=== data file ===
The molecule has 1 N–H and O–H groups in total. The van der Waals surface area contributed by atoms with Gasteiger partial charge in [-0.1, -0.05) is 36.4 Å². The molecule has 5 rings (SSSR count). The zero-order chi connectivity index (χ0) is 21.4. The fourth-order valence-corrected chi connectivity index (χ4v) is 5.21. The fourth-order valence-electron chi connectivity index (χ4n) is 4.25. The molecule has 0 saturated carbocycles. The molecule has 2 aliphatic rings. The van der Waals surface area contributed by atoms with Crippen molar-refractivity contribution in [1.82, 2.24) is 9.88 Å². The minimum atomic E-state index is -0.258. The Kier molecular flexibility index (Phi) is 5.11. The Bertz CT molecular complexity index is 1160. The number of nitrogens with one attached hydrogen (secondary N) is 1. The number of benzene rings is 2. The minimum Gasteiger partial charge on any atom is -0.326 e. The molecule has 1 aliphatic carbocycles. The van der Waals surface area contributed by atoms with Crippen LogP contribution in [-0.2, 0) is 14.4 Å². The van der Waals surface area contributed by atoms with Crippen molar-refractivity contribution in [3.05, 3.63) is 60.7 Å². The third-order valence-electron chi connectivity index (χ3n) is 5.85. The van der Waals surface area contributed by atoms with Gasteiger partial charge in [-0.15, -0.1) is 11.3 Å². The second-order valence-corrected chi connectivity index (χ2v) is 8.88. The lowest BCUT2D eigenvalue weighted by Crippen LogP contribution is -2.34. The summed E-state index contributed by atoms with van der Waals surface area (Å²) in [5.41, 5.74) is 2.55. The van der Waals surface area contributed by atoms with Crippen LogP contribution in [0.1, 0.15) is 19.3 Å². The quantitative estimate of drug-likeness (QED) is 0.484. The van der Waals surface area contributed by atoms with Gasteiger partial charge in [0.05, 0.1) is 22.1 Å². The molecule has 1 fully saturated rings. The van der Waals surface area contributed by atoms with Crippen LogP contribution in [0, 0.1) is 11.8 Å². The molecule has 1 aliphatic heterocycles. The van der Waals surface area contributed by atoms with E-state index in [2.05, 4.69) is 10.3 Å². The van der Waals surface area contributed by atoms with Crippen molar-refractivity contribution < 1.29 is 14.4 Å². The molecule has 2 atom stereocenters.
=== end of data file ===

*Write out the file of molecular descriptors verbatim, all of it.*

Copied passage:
The molecule has 1 N–H and O–H groups in total. The van der Waals surface area contributed by atoms with Gasteiger partial charge in [-0.1, -0.05) is 36.4 Å². The molecule has 5 rings (SSSR count). The zero-order chi connectivity index (χ0) is 21.4. The fourth-order valence-corrected chi connectivity index (χ4v) is 5.21. The fourth-order valence-electron chi connectivity index (χ4n) is 4.25. The molecule has 0 saturated carbocycles. The molecule has 2 aliphatic rings. The van der Waals surface area contributed by atoms with Crippen molar-refractivity contribution in [1.82, 2.24) is 9.88 Å². The minimum atomic E-state index is -0.258. The Kier molecular flexibility index (Phi) is 5.11. The Bertz CT molecular complexity index is 1160. The number of nitrogens with one attached hydrogen (secondary N) is 1. The number of benzene rings is 2. The minimum Gasteiger partial charge on any atom is -0.326 e. The molecule has 1 aliphatic carbocycles. The van der Waals surface area contributed by atoms with Crippen LogP contribution in [-0.2, 0) is 14.4 Å². The van der Waals surface area contributed by atoms with Crippen molar-refractivity contribution in [3.05, 3.63) is 60.7 Å². The third-order valence-electron chi connectivity index (χ3n) is 5.85. The van der Waals surface area contributed by atoms with Gasteiger partial charge in [-0.15, -0.1) is 11.3 Å². The second-order valence-corrected chi connectivity index (χ2v) is 8.88. The lowest BCUT2D eigenvalue weighted by Crippen LogP contribution is -2.34. The summed E-state index contributed by atoms with van der Waals surface area (Å²) in [5.41, 5.74) is 2.55. The van der Waals surface area contributed by atoms with Crippen LogP contribution in [0.1, 0.15) is 19.3 Å². The quantitative estimate of drug-likeness (QED) is 0.484. The van der Waals surface area contributed by atoms with Gasteiger partial charge in [0.05, 0.1) is 22.1 Å². The molecule has 1 fully saturated rings. The van der Waals surface area contributed by atoms with Crippen LogP contribution in [0, 0.1) is 11.8 Å². The molecule has 1 aliphatic heterocycles. The van der Waals surface area contributed by atoms with E-state index in [2.05, 4.69) is 10.3 Å². The van der Waals surface area contributed by atoms with Crippen molar-refractivity contribution < 1.29 is 14.4 Å². The molecule has 2 atom stereocenters.